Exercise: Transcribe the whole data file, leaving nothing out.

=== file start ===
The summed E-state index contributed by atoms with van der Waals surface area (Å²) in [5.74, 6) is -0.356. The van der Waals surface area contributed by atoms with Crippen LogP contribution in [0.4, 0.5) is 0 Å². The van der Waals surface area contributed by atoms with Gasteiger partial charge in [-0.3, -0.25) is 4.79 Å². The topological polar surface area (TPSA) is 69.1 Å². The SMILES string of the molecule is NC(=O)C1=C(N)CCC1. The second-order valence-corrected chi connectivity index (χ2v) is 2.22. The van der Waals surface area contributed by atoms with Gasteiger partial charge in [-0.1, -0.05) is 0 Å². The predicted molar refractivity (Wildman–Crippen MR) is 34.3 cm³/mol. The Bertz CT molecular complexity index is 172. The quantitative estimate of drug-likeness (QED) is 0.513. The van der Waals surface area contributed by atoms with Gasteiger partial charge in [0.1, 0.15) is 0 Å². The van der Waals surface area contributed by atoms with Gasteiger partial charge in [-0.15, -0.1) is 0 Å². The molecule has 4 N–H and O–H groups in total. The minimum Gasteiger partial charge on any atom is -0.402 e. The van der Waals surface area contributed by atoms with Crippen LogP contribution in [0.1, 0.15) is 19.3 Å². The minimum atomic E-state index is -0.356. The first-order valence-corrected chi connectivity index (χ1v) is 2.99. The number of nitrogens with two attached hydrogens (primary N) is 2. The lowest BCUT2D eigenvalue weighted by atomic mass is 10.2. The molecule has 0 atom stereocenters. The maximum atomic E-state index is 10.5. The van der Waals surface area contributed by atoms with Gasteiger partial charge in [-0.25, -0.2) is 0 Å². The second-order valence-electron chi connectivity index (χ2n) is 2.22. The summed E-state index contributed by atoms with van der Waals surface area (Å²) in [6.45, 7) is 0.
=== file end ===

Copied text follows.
The summed E-state index contributed by atoms with van der Waals surface area (Å²) in [5.74, 6) is -0.356. The van der Waals surface area contributed by atoms with Crippen LogP contribution in [0.4, 0.5) is 0 Å². The van der Waals surface area contributed by atoms with Gasteiger partial charge in [-0.3, -0.25) is 4.79 Å². The topological polar surface area (TPSA) is 69.1 Å². The SMILES string of the molecule is NC(=O)C1=C(N)CCC1. The second-order valence-corrected chi connectivity index (χ2v) is 2.22. The van der Waals surface area contributed by atoms with Gasteiger partial charge in [-0.1, -0.05) is 0 Å². The predicted molar refractivity (Wildman–Crippen MR) is 34.3 cm³/mol. The Bertz CT molecular complexity index is 172. The quantitative estimate of drug-likeness (QED) is 0.513. The van der Waals surface area contributed by atoms with Gasteiger partial charge in [0.1, 0.15) is 0 Å². The van der Waals surface area contributed by atoms with Gasteiger partial charge in [-0.15, -0.1) is 0 Å². The molecule has 4 N–H and O–H groups in total. The minimum Gasteiger partial charge on any atom is -0.402 e. The van der Waals surface area contributed by atoms with Crippen LogP contribution in [0.1, 0.15) is 19.3 Å². The minimum atomic E-state index is -0.356. The first-order valence-corrected chi connectivity index (χ1v) is 2.99. The number of nitrogens with two attached hydrogens (primary N) is 2. The lowest BCUT2D eigenvalue weighted by atomic mass is 10.2. The molecule has 0 atom stereocenters. The maximum atomic E-state index is 10.5. The van der Waals surface area contributed by atoms with Gasteiger partial charge in [-0.25, -0.2) is 0 Å². The second-order valence-electron chi connectivity index (χ2n) is 2.22. The summed E-state index contributed by atoms with van der Waals surface area (Å²) in [6.45, 7) is 0.